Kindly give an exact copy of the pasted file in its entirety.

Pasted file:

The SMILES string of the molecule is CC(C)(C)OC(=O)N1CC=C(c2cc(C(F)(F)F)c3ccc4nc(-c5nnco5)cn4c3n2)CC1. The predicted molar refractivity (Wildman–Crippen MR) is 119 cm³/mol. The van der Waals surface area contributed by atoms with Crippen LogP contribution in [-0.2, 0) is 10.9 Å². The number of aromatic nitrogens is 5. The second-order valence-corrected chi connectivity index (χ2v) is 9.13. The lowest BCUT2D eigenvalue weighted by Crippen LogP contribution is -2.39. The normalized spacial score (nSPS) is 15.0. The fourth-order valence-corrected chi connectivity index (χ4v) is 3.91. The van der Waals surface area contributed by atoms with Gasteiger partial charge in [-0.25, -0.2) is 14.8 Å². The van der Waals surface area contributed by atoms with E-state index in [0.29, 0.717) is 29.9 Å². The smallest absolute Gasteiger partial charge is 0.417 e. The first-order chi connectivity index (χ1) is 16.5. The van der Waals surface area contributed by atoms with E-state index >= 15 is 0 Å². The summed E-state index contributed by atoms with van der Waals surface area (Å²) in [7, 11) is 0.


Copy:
The SMILES string of the molecule is CC(C)(C)OC(=O)N1CC=C(c2cc(C(F)(F)F)c3ccc4nc(-c5nnco5)cn4c3n2)CC1. The predicted molar refractivity (Wildman–Crippen MR) is 119 cm³/mol. The van der Waals surface area contributed by atoms with Crippen LogP contribution in [-0.2, 0) is 10.9 Å². The number of aromatic nitrogens is 5. The second-order valence-corrected chi connectivity index (χ2v) is 9.13. The lowest BCUT2D eigenvalue weighted by Crippen LogP contribution is -2.39. The normalized spacial score (nSPS) is 15.0. The fourth-order valence-corrected chi connectivity index (χ4v) is 3.91. The van der Waals surface area contributed by atoms with Gasteiger partial charge in [-0.25, -0.2) is 14.8 Å². The van der Waals surface area contributed by atoms with E-state index in [0.29, 0.717) is 29.9 Å². The smallest absolute Gasteiger partial charge is 0.417 e. The first-order chi connectivity index (χ1) is 16.5. The van der Waals surface area contributed by atoms with E-state index >= 15 is 0 Å². The summed E-state index contributed by atoms with van der Waals surface area (Å²) in [7, 11) is 0.